The York County Sheriff’s Office has hired four new deputies and is adding a fifth, to bring the department back to full strength for the first time since major layoffs in September.

Sheriff Maurice Ouellette said the county’s improving budget picture has allowed him to restore all seven of the positions that were cut.

As the new deputies are integrated into the force – some still have to attend the Criminal Justice Academy – the department will be able to resume more proactive police work and can be more responsive, Ouellette said.

“We’re going to work our way back to that,” he said.

Most of the deputies who were laid off either retired or got jobs elsewhere.

Last year, York County found itself far short of having the money it needed to pay its work force. County officials responded by laying off 24 employees to balance the budget.

“A lot of times we’d stack calls,” Ouellette said. “You’d take the most serious, most important ones first.” Nonemergencies might not get a response in the same shift or the same day, he said.

With the department down one detective, investigations took longer.

For dangerous calls when a second deputy wasn’t available, the county would rely on backup from towns’ police or from the state police.

The county’s $18.1 million budget for this year is less than last year’s spending plan, but because the cuts are spread out over the year and other reductions were made, the county can restore many of the positions that were eliminated.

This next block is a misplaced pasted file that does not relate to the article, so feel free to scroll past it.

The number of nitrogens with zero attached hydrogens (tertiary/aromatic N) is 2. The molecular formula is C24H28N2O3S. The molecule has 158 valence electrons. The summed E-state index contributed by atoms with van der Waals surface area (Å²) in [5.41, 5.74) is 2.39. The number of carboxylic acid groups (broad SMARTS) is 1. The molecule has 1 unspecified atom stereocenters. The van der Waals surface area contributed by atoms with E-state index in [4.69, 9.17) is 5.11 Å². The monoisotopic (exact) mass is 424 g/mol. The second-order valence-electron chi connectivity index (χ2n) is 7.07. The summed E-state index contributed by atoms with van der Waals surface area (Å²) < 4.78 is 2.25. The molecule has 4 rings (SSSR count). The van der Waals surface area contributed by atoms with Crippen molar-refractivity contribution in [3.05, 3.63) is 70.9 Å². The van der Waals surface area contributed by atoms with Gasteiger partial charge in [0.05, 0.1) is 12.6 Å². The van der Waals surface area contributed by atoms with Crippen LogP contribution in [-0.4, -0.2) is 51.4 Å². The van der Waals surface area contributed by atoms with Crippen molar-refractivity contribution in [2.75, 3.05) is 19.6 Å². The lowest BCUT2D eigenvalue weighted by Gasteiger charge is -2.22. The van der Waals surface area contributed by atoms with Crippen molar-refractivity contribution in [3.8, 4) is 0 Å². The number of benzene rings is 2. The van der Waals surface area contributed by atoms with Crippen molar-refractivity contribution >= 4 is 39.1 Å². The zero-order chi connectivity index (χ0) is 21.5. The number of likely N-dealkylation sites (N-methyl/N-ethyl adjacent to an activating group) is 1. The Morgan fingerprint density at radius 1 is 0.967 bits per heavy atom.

Two of the new deputies, Troy Chenard and Thomas Searway, will be able to start soon because they are already certified by the academy. Chenard came from the Sanford Police Department and Searway came from the Saco Police Department.

Robert Carr and Duane Fay have worked as reserve officers for the sheriff’s office and North Berwick, respectively. They will attend the academy in January.

The department is now screening applicants for the last vacant deputy position, which will bring the department up to its full strength of 24.

“I’m astounded at everything they do with the limited resources,” said acting Chief Deputy William King, who joined the department two months ago. “Now that the staffing levels are back up to what they were, we are going to be much more effective.”


Staff Writer David Hench can be contacted at 791-6327 or at: [email protected]


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